“The proposed sanctuary disregards science, ecosystem considerations and sustainable fisheries management practices as well as the traditions, culture and particular needs of the people of some South Pacific Island States, including Maori who rejected the sanctuary proposal at the World Council of Whalers meeting in New Zealand last November,” Mr Morishita said.

The main argument offered for the establishment of a sanctuary was the promotion of the whale watch industry, particularly in Australia and New Zealand.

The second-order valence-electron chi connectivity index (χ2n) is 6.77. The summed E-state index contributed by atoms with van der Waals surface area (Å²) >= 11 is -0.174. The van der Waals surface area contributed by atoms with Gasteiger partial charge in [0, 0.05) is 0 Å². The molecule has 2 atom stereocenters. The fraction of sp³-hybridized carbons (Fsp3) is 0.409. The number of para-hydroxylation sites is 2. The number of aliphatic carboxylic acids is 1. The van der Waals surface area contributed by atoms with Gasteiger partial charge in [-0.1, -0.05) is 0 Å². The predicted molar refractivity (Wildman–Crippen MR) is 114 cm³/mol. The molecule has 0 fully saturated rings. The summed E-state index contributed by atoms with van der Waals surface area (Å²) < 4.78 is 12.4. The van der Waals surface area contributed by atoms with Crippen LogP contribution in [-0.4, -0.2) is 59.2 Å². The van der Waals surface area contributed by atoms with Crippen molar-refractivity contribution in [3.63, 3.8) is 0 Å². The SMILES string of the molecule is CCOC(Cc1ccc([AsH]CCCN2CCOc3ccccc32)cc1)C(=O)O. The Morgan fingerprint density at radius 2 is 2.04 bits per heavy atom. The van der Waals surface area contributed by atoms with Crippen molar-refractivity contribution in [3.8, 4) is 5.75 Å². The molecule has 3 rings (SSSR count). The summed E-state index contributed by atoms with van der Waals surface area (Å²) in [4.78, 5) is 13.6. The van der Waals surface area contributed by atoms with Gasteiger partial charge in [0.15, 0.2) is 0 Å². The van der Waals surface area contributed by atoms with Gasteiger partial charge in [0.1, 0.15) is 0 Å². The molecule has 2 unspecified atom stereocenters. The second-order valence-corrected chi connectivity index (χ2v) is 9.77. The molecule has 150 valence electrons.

Mr Morishita also noted that a sanctuary is also unnecessary because many whale stocks are abundant and recovering while those that remain at relatively low levels are protected and would remain so with the introduction of new, sustainable whaling under the RMP already adopted by the IWC.

IWC Commissioners who are members of the IWC’s Revised Management Scheme working group are meeting in Monaco to complete the RMS, the IWC’s proposal to manage a resumption of whaling on a sustainable basis.


For more information contact Joji Morishita, deputy director of the Far Seas Fisheries Division of Japan’s Fisheries Agency. Mr Morishita is at the Ambassador Hotel, Monaco, 00377 9797 9696.

Arguments against the Proposal for a whale sanctuary in the South Pacific Ocean